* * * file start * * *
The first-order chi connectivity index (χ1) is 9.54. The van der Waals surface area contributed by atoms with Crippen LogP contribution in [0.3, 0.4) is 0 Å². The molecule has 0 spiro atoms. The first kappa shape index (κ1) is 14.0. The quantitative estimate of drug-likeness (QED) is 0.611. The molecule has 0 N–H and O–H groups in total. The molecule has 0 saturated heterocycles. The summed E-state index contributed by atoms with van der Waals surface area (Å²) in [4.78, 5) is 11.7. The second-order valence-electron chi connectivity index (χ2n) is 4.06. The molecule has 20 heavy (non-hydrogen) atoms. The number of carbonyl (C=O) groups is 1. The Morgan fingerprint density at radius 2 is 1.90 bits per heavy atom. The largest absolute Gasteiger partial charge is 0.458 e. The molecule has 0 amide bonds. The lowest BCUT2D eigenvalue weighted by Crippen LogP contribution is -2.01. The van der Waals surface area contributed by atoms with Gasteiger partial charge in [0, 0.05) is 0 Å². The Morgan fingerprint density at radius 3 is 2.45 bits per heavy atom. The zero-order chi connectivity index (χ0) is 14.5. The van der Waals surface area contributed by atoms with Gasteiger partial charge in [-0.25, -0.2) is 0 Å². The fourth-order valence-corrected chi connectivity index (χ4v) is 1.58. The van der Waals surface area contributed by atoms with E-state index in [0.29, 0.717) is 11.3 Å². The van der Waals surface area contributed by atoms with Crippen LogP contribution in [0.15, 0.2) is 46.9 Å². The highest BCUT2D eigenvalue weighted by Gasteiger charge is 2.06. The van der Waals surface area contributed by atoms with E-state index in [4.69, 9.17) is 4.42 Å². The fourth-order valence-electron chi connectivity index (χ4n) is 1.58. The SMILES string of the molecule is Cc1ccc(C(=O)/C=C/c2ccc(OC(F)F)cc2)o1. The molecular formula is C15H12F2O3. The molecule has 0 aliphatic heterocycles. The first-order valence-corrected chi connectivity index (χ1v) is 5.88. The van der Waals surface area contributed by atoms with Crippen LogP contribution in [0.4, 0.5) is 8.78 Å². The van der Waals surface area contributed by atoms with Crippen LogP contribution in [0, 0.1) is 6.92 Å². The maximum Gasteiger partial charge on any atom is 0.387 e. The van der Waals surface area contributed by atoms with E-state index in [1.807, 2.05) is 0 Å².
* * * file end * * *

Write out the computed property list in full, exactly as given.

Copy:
The first-order chi connectivity index (χ1) is 9.54. The van der Waals surface area contributed by atoms with Crippen LogP contribution in [0.3, 0.4) is 0 Å². The molecule has 0 spiro atoms. The first kappa shape index (κ1) is 14.0. The quantitative estimate of drug-likeness (QED) is 0.611. The molecule has 0 N–H and O–H groups in total. The molecule has 0 saturated heterocycles. The summed E-state index contributed by atoms with van der Waals surface area (Å²) in [4.78, 5) is 11.7. The second-order valence-electron chi connectivity index (χ2n) is 4.06. The molecule has 20 heavy (non-hydrogen) atoms. The number of carbonyl (C=O) groups is 1. The Morgan fingerprint density at radius 2 is 1.90 bits per heavy atom. The largest absolute Gasteiger partial charge is 0.458 e. The molecule has 0 amide bonds. The lowest BCUT2D eigenvalue weighted by Crippen LogP contribution is -2.01. The van der Waals surface area contributed by atoms with Gasteiger partial charge in [0, 0.05) is 0 Å². The Morgan fingerprint density at radius 3 is 2.45 bits per heavy atom. The zero-order chi connectivity index (χ0) is 14.5. The van der Waals surface area contributed by atoms with Gasteiger partial charge in [-0.25, -0.2) is 0 Å². The fourth-order valence-corrected chi connectivity index (χ4v) is 1.58. The van der Waals surface area contributed by atoms with E-state index in [0.29, 0.717) is 11.3 Å². The van der Waals surface area contributed by atoms with Crippen LogP contribution in [0.15, 0.2) is 46.9 Å². The highest BCUT2D eigenvalue weighted by Gasteiger charge is 2.06. The van der Waals surface area contributed by atoms with E-state index in [4.69, 9.17) is 4.42 Å². The fourth-order valence-electron chi connectivity index (χ4n) is 1.58. The SMILES string of the molecule is Cc1ccc(C(=O)/C=C/c2ccc(OC(F)F)cc2)o1. The molecular formula is C15H12F2O3. The molecule has 0 aliphatic heterocycles. The first-order valence-corrected chi connectivity index (χ1v) is 5.88. The van der Waals surface area contributed by atoms with Crippen LogP contribution in [0.4, 0.5) is 8.78 Å². The van der Waals surface area contributed by atoms with Crippen LogP contribution in [0, 0.1) is 6.92 Å². The maximum Gasteiger partial charge on any atom is 0.387 e. The van der Waals surface area contributed by atoms with E-state index in [1.807, 2.05) is 0 Å².